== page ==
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Este mês na história médica - julho: O plural dos carneiros

por Heather Mayer, DOTmed News Reporter | July 08, 2010

There has been much controversy not only over Dolly, but over the entire field of cloning. Research has found that cloned animals may suffer lifelong illnesses or deformities and die young. Because of this, there has been only limited evidence showing how cloned animals age.

Studies have found that clones that do survive until and after birth, often suffer from health problems that can include respiratory distress, lack of sucking reflex, heart problems and urogenital abnormalities.

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Scientists look to cloning as a way to produce organisms with certain genetic traits. If researchers can successfully clone a sheep for example, with certain protein in its milk, they could clone entire herds of that type of sheep. Or in the therapeutic realm, cloning could lead to new ways to treat disease.

Dolly lived her entire life at the Roslin Institute. For security reasons, Dolly had to sleep inside the facility.She mated - the normal way - and gave birth to six lambs: Bonnie, Sally, Rosie, Lucy, Darton and Cotton.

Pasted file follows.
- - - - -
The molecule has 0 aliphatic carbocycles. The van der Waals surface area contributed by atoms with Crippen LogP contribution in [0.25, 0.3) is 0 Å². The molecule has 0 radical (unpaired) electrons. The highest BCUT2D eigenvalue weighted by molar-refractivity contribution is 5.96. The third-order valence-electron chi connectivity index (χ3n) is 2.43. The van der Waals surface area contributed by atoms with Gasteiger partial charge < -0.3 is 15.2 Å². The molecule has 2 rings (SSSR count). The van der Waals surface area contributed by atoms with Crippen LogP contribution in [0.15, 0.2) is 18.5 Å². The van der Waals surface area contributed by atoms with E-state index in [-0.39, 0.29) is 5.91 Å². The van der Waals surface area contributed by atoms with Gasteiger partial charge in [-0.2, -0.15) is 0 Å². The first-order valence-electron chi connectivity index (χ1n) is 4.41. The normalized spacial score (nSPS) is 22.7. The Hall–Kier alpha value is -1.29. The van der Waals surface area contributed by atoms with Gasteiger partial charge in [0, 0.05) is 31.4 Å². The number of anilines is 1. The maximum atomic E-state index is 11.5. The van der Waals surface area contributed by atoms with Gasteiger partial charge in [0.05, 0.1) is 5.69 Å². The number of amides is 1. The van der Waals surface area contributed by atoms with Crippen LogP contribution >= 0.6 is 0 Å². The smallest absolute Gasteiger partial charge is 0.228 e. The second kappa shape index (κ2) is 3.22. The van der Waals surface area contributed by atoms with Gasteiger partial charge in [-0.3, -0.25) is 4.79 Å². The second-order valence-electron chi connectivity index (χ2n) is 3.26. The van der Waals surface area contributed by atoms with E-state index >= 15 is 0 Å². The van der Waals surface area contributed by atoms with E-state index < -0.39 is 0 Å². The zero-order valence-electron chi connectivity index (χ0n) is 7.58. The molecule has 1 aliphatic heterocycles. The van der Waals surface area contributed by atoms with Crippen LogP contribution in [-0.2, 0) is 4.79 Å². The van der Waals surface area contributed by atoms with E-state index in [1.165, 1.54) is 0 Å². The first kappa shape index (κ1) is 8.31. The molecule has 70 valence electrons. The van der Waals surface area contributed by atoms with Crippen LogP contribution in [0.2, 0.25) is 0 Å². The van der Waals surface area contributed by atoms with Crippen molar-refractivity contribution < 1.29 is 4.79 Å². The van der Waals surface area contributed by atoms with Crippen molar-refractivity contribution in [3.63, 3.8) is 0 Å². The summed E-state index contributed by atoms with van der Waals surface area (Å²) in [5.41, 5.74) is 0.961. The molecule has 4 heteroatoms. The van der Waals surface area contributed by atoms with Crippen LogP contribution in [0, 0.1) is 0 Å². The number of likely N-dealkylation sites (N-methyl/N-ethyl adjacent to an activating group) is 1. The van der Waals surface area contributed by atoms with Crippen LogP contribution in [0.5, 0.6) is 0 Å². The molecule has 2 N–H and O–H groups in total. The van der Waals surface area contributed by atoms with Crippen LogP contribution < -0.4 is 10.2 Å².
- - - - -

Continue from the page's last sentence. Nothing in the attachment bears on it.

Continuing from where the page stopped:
Most Finn Dorset sheep - Dolly's breed - live to be 11 or 12 years old. Dolly didn't live nearly as long. She was euthanized on Feb. 14, 2003 at the age of 6 - the same age her donor mother was when Dolly was created. Dolly was euthanized because she was suffering from severe arthritis and a progressive lung disease, common in sheep housed indoors. Autopsies did not indicate that her illnesses were a result from her cloning. Dolly's remains are on display in the Royal Museum of Scotland.

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